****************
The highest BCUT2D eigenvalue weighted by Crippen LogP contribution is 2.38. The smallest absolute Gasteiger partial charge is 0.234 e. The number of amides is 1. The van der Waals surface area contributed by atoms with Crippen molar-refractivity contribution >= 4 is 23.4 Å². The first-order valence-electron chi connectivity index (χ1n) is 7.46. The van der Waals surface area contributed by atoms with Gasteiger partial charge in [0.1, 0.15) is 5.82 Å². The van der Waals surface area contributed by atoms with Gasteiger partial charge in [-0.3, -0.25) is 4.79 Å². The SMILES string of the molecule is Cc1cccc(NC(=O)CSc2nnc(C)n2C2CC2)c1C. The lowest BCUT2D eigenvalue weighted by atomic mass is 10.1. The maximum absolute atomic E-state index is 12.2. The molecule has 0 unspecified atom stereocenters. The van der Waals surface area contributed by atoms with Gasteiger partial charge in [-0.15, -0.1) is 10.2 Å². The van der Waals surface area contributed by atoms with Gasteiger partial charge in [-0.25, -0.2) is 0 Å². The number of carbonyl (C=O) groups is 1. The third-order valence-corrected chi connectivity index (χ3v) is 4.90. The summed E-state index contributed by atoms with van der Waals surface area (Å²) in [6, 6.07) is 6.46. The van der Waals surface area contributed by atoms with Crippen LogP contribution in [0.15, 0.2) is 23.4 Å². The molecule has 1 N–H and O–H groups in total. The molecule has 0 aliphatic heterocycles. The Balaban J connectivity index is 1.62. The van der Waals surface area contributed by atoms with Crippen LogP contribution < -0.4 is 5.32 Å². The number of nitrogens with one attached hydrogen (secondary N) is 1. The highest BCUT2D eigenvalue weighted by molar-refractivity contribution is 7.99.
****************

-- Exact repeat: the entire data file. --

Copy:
The highest BCUT2D eigenvalue weighted by Crippen LogP contribution is 2.38. The smallest absolute Gasteiger partial charge is 0.234 e. The number of amides is 1. The van der Waals surface area contributed by atoms with Crippen molar-refractivity contribution >= 4 is 23.4 Å². The first-order valence-electron chi connectivity index (χ1n) is 7.46. The van der Waals surface area contributed by atoms with Gasteiger partial charge in [0.1, 0.15) is 5.82 Å². The van der Waals surface area contributed by atoms with Gasteiger partial charge in [-0.3, -0.25) is 4.79 Å². The SMILES string of the molecule is Cc1cccc(NC(=O)CSc2nnc(C)n2C2CC2)c1C. The lowest BCUT2D eigenvalue weighted by atomic mass is 10.1. The maximum absolute atomic E-state index is 12.2. The molecule has 0 unspecified atom stereocenters. The van der Waals surface area contributed by atoms with Gasteiger partial charge in [-0.15, -0.1) is 10.2 Å². The van der Waals surface area contributed by atoms with Gasteiger partial charge in [-0.25, -0.2) is 0 Å². The number of carbonyl (C=O) groups is 1. The third-order valence-corrected chi connectivity index (χ3v) is 4.90. The summed E-state index contributed by atoms with van der Waals surface area (Å²) in [6, 6.07) is 6.46. The van der Waals surface area contributed by atoms with Crippen LogP contribution in [0.15, 0.2) is 23.4 Å². The molecule has 1 N–H and O–H groups in total. The molecule has 0 aliphatic heterocycles. The Balaban J connectivity index is 1.62. The van der Waals surface area contributed by atoms with Crippen LogP contribution < -0.4 is 5.32 Å². The number of nitrogens with one attached hydrogen (secondary N) is 1. The highest BCUT2D eigenvalue weighted by molar-refractivity contribution is 7.99.